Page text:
Rolls-Royce Trent 500

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Trent 500
Trent 500.JPG
A Trent 500 turbofan mounted on an Airbus A340-600 of Lufthansa.
Type Turbofan
National origin United Kingdom
Manufacturer Rolls-Royce plc
First run May 1999
Major applications Airbus A340
Developed from Rolls-Royce RB211

The Rolls-Royce Trent 500 is a high-bypass turbofan aircraft engine, developed from the Rolls-Royce RB211 and is a member of the Trent family of engines.

Design and development[edit]

In 1995, Airbus began considering an engine for two new long-range derivatives of its four-engined A340 aircraft, designated A340-500/-600. The existing -200 and -300 models were powered by CFM International CFM56 engines. However, the CFM56 was at the limit of its development capability, and would be unable to power the new A340-500/-600. In April 1996, Airbus signed an agreement with General Electric to develop a suitable engine, but decided not to proceed when General Electric demanded an exclusivity deal on the A340. After a contest with Pratt & Whitney, Airbus announced on 15 June 1997 at the Paris Air Show that it had selected the Trent 500 to power the A340-500 and -600.[1]

The Trent 500 first ran in May 1999 and achieved certification in December 2000. It entered service on the A340-600 with Virgin Atlantic Airways in July 2002 and on the ultra-long range A340-500 with Emirates in December 2003.[a] After production of the Airbus A340 ended in 2011, a total of 131 A340-500/-600 have been delivered with 524 Trent 500 engines altogether; Lufthansa is the largest operator, with 24 delivered A340-600.[2]

The Trent 500 powers the Airbus A340-500 and A340-600.[3] It was certificated at 60,000 lbf (270 kN) thrust, but derated to 53,000 lbf (240 kN) as the Trent 553 to power the A340-500, and to 56,000 lbf (250 kN) as the Trent 556 for the A340-600 and A340-500HGW. However, a 60,000 lbf (270 kN) version is installed in the A340-600HGW (High Gross Weight), a higher-performance version of the A340-600. The Trent 500 has the same wide-chord fan as the Trent 700, together with a core scaled from the Trent 800.

Applications[edit]

Specifications (Trent 556)[edit]

Trent 500 engines on the left wing of an Iberia A340-600
Four Trent 500 engines on a Virgin Atlantic A340-600

Data from [4][5][6]

General characteristics

  • Type: Three-shaft high bypass ratio turbofan engine
  • Length: 155 in (3.9 m)
  • Diameter: 97.4 in (2.47 m)
  • Dry weight: 10,660 lb (4,840 kg)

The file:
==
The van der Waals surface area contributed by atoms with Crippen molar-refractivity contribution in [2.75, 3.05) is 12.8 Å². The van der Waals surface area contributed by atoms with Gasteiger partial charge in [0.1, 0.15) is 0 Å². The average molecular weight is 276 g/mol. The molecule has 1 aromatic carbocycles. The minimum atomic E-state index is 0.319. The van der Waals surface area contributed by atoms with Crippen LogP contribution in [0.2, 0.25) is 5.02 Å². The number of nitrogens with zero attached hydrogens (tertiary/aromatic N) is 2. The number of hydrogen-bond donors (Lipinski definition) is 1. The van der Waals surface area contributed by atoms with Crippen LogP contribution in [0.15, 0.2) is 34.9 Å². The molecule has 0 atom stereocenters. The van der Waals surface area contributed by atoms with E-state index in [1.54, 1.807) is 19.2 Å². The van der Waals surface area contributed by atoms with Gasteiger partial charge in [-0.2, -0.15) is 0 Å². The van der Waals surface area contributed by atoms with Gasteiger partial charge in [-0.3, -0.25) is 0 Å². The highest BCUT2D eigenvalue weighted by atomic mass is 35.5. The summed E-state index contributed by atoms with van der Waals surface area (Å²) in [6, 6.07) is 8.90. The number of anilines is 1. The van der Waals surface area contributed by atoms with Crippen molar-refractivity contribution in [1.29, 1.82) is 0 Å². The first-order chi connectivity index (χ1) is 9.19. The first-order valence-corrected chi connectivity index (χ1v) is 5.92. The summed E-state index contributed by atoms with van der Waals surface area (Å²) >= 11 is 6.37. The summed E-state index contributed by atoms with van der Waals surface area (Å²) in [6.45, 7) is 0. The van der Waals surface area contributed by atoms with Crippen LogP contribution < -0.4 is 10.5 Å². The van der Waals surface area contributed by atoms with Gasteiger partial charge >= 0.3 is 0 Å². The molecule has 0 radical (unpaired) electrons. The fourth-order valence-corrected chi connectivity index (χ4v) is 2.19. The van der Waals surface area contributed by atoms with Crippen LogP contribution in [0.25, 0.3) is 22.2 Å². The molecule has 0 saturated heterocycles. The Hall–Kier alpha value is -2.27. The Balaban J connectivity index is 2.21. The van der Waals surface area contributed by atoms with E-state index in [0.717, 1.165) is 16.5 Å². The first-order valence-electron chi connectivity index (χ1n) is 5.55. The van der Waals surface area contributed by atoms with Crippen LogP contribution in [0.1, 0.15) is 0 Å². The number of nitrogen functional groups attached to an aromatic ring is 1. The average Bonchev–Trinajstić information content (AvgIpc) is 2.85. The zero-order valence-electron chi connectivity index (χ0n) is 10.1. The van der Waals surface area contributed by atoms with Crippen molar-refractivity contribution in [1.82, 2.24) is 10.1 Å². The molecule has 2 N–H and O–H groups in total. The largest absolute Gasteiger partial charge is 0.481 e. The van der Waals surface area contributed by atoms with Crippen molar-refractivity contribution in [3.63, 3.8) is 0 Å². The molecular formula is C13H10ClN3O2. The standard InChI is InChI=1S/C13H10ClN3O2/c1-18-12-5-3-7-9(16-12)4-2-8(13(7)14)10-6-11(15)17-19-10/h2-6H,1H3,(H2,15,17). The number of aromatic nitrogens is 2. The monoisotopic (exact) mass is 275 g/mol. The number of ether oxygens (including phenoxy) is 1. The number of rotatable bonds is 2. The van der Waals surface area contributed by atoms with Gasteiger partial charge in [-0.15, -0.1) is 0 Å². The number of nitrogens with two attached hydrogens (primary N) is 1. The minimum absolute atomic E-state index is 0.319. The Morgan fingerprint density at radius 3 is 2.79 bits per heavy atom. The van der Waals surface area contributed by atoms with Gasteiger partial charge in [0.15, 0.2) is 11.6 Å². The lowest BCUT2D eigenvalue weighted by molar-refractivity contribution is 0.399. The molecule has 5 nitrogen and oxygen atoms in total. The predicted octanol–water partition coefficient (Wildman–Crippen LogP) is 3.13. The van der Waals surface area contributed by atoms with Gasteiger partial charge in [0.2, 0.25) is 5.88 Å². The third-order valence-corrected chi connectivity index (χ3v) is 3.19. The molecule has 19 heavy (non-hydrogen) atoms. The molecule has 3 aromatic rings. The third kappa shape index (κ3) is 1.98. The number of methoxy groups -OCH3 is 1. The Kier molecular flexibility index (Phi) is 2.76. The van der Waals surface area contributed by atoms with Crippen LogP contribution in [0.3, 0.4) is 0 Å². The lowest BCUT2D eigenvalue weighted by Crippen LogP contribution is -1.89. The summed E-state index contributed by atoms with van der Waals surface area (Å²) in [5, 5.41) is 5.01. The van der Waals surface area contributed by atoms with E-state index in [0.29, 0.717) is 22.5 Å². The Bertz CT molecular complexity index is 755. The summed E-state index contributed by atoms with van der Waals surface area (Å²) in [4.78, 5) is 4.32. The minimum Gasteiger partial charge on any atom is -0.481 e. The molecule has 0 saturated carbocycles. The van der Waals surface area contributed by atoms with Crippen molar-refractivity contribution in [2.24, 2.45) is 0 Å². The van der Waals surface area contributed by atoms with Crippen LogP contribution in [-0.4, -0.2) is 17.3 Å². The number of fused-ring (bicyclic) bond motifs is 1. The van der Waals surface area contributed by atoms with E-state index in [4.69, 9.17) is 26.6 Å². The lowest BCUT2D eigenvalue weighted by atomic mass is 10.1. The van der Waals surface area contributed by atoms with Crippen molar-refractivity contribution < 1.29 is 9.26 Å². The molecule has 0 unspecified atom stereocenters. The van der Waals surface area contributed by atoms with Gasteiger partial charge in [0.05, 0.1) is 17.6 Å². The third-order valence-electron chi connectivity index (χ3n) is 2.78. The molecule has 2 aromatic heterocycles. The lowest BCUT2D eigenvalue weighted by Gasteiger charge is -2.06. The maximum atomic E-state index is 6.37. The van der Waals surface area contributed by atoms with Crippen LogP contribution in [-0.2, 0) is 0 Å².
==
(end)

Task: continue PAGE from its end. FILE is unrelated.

Components

  • Compressor: Single-stage fan, eight-stage intermediate pressure compressor, six-stage high pressure compressor
  • Combustors: Tiled annular combustor with 20 fuel injectors
  • Turbine: Single-stage high pressure turbine, single-stage intermediate pressure turbine, five-stage low pressure turbine

Performance

See also[edit]

Related development
Related lists

References[edit]

Notes
  1. ^ Air Canada had been expected to be the launch customer for the A340-500 in May 2003, but just before this on 1 April 2003 the airline filed for bankruptcy protection which resulted in delivery of its two A340-500s being delayed. This allowed Emirates to be the first airline to operate the type.[citation needed]
Citations
  1. ^ "Airbus A340-600". Flug Revue (in English and German). 21 March 2000. Archived from the original on 3 September 2009. Retrieved 12 February 2017. Concrete studies began in April 1996, when Airbus and General Electric signed an exclusive agreement to study engine requirements for a stretched A340. GE pulled out in February 1997, but Rolls-Royce came in with an offer for the Trent 500, and this engine was confirmed on a non-exclusive basis in June 1997. 
  2. ^ "Airbus Orders & deliveries" (Excel). Airbus. Retrieved 12 July 2014. 
  3. ^ "Press Packs" (PDF). [Rolls-Royce]. February 2002. Retrieved 2008-12-05. 
  4. ^ Gas Turbine Engines. Aviation Week & Space Technology 2009 Source Book. pg. 122.
  5. ^ "Trent 500" (PDF). Rolls-Royce plc. 2009. Archived from the original (PDF) on 31 May 2012. Retrieved 4 February 2017. 
  6. ^ "Trent 500 infographic". Rolls-Royce plc. 2 October 2014. Archived from the original on 15 April 2016. Retrieved 4 February 2017. 

External links[edit]